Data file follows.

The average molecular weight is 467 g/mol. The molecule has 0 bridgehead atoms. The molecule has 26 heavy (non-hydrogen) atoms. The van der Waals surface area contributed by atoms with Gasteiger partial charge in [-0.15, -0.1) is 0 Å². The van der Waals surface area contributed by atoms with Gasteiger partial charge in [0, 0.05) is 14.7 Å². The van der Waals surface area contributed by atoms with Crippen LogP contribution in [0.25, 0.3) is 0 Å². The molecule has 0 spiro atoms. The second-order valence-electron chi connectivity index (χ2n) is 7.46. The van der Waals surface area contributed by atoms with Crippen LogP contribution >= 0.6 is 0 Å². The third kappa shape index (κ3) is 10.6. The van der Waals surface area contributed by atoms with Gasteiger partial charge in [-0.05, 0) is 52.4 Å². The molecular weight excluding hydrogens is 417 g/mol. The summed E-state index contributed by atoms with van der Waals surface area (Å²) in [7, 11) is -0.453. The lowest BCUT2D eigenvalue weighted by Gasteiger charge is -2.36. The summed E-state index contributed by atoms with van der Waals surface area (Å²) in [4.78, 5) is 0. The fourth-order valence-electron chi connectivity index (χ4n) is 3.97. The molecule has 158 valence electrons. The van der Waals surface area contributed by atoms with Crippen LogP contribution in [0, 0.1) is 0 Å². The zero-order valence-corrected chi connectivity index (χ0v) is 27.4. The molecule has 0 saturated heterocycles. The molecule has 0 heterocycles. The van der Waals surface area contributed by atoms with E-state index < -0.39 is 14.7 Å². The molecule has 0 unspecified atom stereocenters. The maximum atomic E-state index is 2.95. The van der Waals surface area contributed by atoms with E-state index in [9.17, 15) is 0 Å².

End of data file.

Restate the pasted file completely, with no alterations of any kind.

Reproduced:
The average molecular weight is 467 g/mol. The molecule has 0 bridgehead atoms. The molecule has 26 heavy (non-hydrogen) atoms. The van der Waals surface area contributed by atoms with Gasteiger partial charge in [-0.15, -0.1) is 0 Å². The van der Waals surface area contributed by atoms with Gasteiger partial charge in [0, 0.05) is 14.7 Å². The van der Waals surface area contributed by atoms with Crippen LogP contribution in [0.25, 0.3) is 0 Å². The molecule has 0 spiro atoms. The second-order valence-electron chi connectivity index (χ2n) is 7.46. The van der Waals surface area contributed by atoms with Crippen LogP contribution >= 0.6 is 0 Å². The third kappa shape index (κ3) is 10.6. The van der Waals surface area contributed by atoms with Gasteiger partial charge in [-0.05, 0) is 52.4 Å². The molecular weight excluding hydrogens is 417 g/mol. The summed E-state index contributed by atoms with van der Waals surface area (Å²) in [7, 11) is -0.453. The lowest BCUT2D eigenvalue weighted by Gasteiger charge is -2.36. The summed E-state index contributed by atoms with van der Waals surface area (Å²) in [4.78, 5) is 0. The fourth-order valence-electron chi connectivity index (χ4n) is 3.97. The molecule has 158 valence electrons. The van der Waals surface area contributed by atoms with Crippen LogP contribution in [0, 0.1) is 0 Å². The zero-order valence-corrected chi connectivity index (χ0v) is 27.4. The molecule has 0 saturated heterocycles. The molecule has 0 heterocycles. The van der Waals surface area contributed by atoms with E-state index < -0.39 is 14.7 Å². The molecule has 0 unspecified atom stereocenters. The maximum atomic E-state index is 2.95. The van der Waals surface area contributed by atoms with E-state index in [9.17, 15) is 0 Å².